I had the foresight to throw Mother a surprise 90th birthday party last summer when I was in South Bend for a family reunion (my father’s family). As it turned out, it was good that we did it then, because she never made it to 91. It was the last time that she got to see me, as well as some family members and mutual friends. Besides the four of us, there are five grandchildren and seven great-grandchildren.
Mother was so proud of me and all my achievements, musical and otherwise, and she was my biggest fan. Over the years and whenever possible, my mom would come to where I was to see me perform. She came down to Bloomington while I was at I.U. to see me act in a play (Jean Genet’s The Blacks). She saw some DeCormier shows, the Flirtations several times and even traveled to Toronto to see me when I was on the Canadian tour with Harry Belafonte. She was there for my stage debut in 1952, and ultimately, I performed for her after her death as well, when I delivered the eulogy at her funeral and rendered a dedicatory solo, standing directly over her coffin while I sang.
Now let me tell you what kind of mother she was. Jenny managed to raise four children, practically all by herself, as my parents were divorced when I was only three. I am the second-born of three sons (I’m “Malcolm in the Middle”) and a daughter, who is the result of a subsequent relationship. Considering how well we all turned out, I think she did a pretty fantastic job in raising us. None of us were ever in a gang growing up, in trouble all the time or hooked on drugs or in prison. Mother herself did not ever have a criminal record.
We were all really good-mannered, well-behaved kids, and I think Mama had a lot to do with that. I instinctively say “please,” “thank you” and “excuse me” without even having to think about it, because that is what we were taught. Our mother was never abusive to any of us, physically or emotionally. She never raised her voice to us in anger, not that we ever gave her any reason to, and we never disrespected her either. I am appalled at how some children talk to their parents, calling them ugly names and saying that they hate them. That sort of behavior was absolutely unheard of in our household. We all had mutual respect for one another.
Mother neither smoked nor drank. There was never any alcohol in the house anyway. We never had much money growing up, so none of us were spoiled or demanded things that we knew our mother could not afford. As a result, I still am frugal, non-extravagant and tend not to spend money unnecessarily. We didn’t know just how poor we were because we were always well-fed, clothed and had a roof over our heads. Mama woke us up every morning for school and made us breakfast. We never started our day hungry. Our mom showed us all unconditional love and was always accepting and supportive of anything that we wanted to do with our lives. We could talk to each other about anything. She would give advice if we asked for it, but she never was judgmental. Her life was not perfect by any means, so she chose not to criticize and reprimand us when we made mistakes.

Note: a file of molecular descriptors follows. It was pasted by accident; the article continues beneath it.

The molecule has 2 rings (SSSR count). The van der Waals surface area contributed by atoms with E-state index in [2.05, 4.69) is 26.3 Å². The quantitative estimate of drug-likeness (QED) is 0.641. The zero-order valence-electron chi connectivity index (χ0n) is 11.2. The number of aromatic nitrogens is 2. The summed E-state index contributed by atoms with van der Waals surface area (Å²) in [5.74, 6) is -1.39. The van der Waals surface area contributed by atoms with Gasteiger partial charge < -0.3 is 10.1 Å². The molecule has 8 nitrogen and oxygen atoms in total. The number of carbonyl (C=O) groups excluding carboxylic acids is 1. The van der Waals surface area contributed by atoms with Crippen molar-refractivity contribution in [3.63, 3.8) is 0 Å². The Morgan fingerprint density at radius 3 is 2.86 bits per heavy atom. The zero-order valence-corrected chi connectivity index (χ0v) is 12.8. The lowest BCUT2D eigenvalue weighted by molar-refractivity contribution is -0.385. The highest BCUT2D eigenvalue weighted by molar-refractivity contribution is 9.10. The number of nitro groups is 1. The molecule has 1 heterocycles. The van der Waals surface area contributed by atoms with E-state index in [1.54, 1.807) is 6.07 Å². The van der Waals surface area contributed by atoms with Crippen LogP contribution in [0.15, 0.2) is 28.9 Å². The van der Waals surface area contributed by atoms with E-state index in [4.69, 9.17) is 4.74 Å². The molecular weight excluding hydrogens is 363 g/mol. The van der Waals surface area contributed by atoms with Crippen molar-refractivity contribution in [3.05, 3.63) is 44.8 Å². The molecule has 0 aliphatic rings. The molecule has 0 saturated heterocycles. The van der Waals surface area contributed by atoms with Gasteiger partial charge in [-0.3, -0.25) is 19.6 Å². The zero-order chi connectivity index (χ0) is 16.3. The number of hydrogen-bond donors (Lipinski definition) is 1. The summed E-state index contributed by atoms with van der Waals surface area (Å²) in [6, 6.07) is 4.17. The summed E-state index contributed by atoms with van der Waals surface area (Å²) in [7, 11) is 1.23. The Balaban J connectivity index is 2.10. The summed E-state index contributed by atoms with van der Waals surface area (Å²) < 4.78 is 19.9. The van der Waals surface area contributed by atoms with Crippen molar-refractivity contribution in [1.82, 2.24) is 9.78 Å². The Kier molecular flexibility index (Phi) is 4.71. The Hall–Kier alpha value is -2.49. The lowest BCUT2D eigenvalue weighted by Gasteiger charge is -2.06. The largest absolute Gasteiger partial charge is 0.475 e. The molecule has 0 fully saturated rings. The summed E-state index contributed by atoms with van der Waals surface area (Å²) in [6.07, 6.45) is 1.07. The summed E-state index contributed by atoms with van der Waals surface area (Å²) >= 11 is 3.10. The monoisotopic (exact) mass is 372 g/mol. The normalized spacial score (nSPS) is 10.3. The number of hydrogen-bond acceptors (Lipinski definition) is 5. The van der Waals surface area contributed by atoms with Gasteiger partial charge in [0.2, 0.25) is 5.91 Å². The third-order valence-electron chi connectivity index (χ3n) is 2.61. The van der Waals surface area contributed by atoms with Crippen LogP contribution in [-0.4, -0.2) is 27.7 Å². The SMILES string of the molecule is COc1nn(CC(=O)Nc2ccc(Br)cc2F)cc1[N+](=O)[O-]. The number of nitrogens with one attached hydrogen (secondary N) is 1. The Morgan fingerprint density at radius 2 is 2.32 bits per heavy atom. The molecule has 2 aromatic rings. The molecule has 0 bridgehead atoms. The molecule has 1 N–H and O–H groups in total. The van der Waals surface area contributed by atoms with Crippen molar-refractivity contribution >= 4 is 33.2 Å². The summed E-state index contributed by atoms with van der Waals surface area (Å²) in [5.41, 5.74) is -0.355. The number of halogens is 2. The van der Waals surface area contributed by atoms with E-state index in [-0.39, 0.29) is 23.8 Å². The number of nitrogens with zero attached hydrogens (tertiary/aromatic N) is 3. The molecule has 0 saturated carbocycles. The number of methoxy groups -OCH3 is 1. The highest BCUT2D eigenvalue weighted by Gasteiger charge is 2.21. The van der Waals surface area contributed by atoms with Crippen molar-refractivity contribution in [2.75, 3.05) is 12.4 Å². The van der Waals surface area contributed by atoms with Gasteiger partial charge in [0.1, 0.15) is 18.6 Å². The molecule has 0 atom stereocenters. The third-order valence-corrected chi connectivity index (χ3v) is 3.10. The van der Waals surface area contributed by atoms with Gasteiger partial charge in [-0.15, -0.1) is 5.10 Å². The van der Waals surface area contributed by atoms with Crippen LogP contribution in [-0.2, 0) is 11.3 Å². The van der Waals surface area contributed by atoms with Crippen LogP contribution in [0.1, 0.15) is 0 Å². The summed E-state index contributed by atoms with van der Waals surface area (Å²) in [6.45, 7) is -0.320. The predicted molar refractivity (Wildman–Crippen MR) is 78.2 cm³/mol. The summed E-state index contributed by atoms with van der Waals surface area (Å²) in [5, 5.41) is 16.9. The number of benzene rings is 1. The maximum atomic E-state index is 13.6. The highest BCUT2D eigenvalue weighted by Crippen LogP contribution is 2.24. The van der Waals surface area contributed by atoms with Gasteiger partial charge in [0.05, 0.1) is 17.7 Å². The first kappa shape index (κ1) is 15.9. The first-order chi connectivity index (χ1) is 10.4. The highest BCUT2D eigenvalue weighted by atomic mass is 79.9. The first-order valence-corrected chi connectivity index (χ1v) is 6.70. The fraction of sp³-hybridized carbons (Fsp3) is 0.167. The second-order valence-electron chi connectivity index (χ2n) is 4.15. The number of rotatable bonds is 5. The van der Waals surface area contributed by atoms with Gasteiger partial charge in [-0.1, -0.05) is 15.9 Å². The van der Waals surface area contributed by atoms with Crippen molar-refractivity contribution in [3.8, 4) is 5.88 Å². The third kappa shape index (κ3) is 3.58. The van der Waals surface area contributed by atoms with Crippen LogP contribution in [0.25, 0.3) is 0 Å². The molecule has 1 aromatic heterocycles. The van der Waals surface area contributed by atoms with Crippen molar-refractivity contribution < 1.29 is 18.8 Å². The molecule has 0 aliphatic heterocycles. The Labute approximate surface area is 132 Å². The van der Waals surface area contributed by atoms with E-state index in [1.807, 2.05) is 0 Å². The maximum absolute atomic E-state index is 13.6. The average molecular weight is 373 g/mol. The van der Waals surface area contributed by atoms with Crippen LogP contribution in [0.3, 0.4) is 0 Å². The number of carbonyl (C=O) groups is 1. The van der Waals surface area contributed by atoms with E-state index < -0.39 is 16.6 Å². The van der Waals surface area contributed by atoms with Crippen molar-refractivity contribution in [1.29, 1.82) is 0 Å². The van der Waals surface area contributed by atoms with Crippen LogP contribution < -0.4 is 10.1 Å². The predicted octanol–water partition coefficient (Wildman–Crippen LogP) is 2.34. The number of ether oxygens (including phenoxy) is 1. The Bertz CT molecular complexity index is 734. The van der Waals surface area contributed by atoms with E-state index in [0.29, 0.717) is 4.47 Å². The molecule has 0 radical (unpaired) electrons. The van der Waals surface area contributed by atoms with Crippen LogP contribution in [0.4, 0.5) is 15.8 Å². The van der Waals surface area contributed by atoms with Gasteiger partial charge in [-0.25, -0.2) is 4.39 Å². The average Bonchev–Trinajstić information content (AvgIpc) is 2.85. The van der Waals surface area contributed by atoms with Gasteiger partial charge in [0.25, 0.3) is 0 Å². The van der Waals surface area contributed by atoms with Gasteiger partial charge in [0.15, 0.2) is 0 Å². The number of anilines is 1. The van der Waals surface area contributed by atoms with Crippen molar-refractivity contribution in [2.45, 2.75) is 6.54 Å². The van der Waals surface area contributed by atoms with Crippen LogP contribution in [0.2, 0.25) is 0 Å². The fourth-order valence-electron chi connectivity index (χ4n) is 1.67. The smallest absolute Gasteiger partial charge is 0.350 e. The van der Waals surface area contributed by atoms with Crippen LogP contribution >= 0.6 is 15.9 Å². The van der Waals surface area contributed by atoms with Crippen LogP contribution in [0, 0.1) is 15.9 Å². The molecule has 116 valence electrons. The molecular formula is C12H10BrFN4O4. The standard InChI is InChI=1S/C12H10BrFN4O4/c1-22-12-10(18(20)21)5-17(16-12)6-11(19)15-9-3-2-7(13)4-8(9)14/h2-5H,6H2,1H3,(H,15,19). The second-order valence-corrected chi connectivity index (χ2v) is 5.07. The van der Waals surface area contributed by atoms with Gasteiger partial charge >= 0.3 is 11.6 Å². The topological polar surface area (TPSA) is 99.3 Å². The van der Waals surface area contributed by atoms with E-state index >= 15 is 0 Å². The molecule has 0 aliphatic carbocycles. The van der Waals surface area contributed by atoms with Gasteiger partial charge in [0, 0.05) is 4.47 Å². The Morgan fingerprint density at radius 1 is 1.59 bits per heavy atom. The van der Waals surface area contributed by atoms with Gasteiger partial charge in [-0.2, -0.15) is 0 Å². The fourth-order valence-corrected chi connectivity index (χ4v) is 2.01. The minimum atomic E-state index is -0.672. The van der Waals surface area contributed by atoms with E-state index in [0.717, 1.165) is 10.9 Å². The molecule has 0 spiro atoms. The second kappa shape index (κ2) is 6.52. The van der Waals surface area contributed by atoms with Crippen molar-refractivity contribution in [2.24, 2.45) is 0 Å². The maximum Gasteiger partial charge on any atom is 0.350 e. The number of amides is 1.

You know how some parents are disapproving of their kids’ friends and acquaintances. Our mother was accepting and respectful to all of our friends. A couple of my own homies, for example, were, shall I say, a bit obvious, gayly-speaking, but Mother never talked about them disparagingly or criticized their unmasculine demeanor. I guess she realized that if I liked these boys, it was not her place to suggest that I should not be friends with them. In fact, she liked them, too. All my friends were good kids like myself. She had no reason to object to any of them. Besides, some of her boyfriends over the years were not all that great, so she knew better not to belittle any of mine.
I can’t ever accuse my mother of being neglectful or remiss in her duties as a parent. She was always there when we needed her. We never once had an outside babysitter. When she was at work, our live-in grandmother watched us, and the rest of the time, Mama would be at home taking care of us herself. She was quite the homebody, not one to be out in the street every night doing who-knows-what, and I must have gotten that from her, too. Even now, I go out only when I have to.
Mama knew all of her kids, because she spent a lot of quality time with us. She read to us when we were little–in fact, she taught me how to read before I started kindergarten–she took us to the movies often, the indoor theaters as well as the outdoor drive-ins, we watched TV together, she played cards and board games with me and my brother and our friends, she attended my brother’s Little League baseball games, and we even went bowling a few times. We kept up with and taught Mother all of the dances that came along in the ’50s and ’60s; there was a new one practically every week. Since we didn’t drive yet, she was our personal chauffeur until we left home to attend college. Mother knew her way around a sewing machine and used to make some of her own clothes. She taught me how to embroider, and I introduced her to Paint-By-Number.
We were alike in many ways, with similar personalities, intelligence, wit and a great sense of humor. We made each other laugh often. We had private references between us that we didn’t have to explain. She just got me. My mother absolutely adored me. But how could she not? I am so adorable! She will be greatly missed.